Paul Pollei, founder of Gina Bachauer Int'l Piano Competition, dies at 77
A little over a half-decade ago, Salt Lake City attorney Chase Kimball went on a car trip to Logan to see Polish pianist Krystian Zimerman perform.
While the concert was spectacular, what made the night one of the highlights of Kimball's life was his companion in the car: Paul Pollei.
"It was just a joy to spend two hours, there and back, with him," said Kimball, a longtime member of the board of directors for the Gina Bachauer International Piano Foundation.
Pollei a warm, generous man with an encyclopedic knowledge of classical piano music, and founder and director of the internationally known and Salt Lake City-based Gina Bachauer International Piano Competition died Thursday after a long illness.
He was 77.
"He was doggedly dedicated," said Ardean Watts, former associate conductor of the Utah Symphony. "He did a great deal for music in the state because of his leadership. I have nothing but admiration for him."
Pollei, born and raised in Salt Lake City, was a brilliant champion of piano competitions, a much sought-after judge and an acclaimed teacher of lectures, lessons and master classes, but he will be remembered most for his tireless devotion to one of the world's pre-eminent piano competitions.
"His lasting legacy is, without question, the Gina Bachauer Foundation, which went through many changes," Watts said. "He has left it in good hands."
The Gina Bachauer International Piano Competition began in 1976 as the Brigham Young University Summer Piano Festival and International Competition, under Pollei's stewardship. In 1980, the competition, renamed after a Greek pianist who was a favorite for Utah Symphony audiences, moved to Salt Lake City, where it has been held ever since.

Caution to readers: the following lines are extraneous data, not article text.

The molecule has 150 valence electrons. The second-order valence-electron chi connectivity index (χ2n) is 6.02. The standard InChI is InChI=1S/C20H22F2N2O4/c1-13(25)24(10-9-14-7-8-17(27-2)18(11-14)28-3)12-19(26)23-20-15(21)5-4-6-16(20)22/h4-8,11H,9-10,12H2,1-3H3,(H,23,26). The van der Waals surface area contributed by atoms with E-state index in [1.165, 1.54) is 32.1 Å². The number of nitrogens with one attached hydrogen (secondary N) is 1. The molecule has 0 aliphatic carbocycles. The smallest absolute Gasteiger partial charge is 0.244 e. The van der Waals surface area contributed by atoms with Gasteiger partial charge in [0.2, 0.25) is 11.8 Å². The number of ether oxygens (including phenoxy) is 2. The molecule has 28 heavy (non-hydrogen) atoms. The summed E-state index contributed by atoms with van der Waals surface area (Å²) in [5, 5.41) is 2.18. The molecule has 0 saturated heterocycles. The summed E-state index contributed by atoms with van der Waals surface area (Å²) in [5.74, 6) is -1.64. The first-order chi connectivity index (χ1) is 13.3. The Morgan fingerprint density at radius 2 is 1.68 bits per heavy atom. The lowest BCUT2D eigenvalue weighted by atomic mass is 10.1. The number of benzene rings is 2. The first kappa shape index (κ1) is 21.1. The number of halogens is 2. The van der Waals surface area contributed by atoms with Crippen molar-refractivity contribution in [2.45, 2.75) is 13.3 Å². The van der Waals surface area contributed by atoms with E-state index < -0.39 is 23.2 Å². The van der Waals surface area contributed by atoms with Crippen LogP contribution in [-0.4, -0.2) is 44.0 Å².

Over the competition's 37 years, approximately 1,500 pianists from more than 40 countries have competed, more than $430,000 prize money has been awarded, and countless careers have been launched.
Kary Billings, chairman and acting executive director of the Foundation, said another aspect of Pollei's legacy was that he pioneered many changes in the way competitions were handled, which resulted in changes instituted throughout the world. These included allowing musicians to choose what they performed (rather than having all competitors play the same piece), and allowing the contestants to play two or three times (rather than just once) before they were eliminated. Pollei was also an early proponent of adding a young musician component to the proceedings, Billings said, and the youth competitions began in 1987 for pianists ages 8 to 18.
Pollei was a graduate of the University of Utah, the Eastman School of Music in Rochester, N.Y., and Florida State University. Following four decades of teaching, in 2001 he retired from Brigham Young University, where he was a member of the piano faculty.
During his time at BYU, Pollei was a founding member of the American Piano Quartet, devoted to research, performance and re-publication of music for pianists. He often wrote about the issues of piano pedagogy and piano training for international professional journals, and was active in the National Conference on Piano Pedagogy, the Music Teachers National Association and the World Federation of International Music Competitions.
He also served as a founding member of and advisor to the music faculty at The Waterford School in Sandy, and has served on the advisory boards of the Van Cliburn International Piano Competition and the United Nations International Education Board.
In 2009, Pollei was honored as a Music Teachers National Association Foundation Fellow.
Earlier this year, Pollei retired from his position as artistic director of the Gina Bachauer Foundation. His successor was Douglas Humpherys, who in 1976 was the first gold-medal winner of the what would become the Gina Bachauer International Piano Competition and is now on the faculty of the Eastman School.
Humpherys said Friday his hope was to follow through what Pollei has shepherded. "I think the way he would want to be remembered would be as a great ambassador of music," said Humpherys.
In February, when he succeeded Pollei, Humpherys told The Tribune, "He brought the world of pianists to Salt Lake City."
Pollei's wife of 52 years, Elsie Norene Barrus Pollei, died on May 2.
Pollei's funeral will be held Thursday at Edgemont 21st Ward, 2900 North Timpview Drive, Provo.
The viewing will be the night before at Berg Mortuary, 185 East Center Street, Provo from 6 to 8 p.m. There will also be a viewing at the church on Thursday from 9:30 to 10:45 a.m.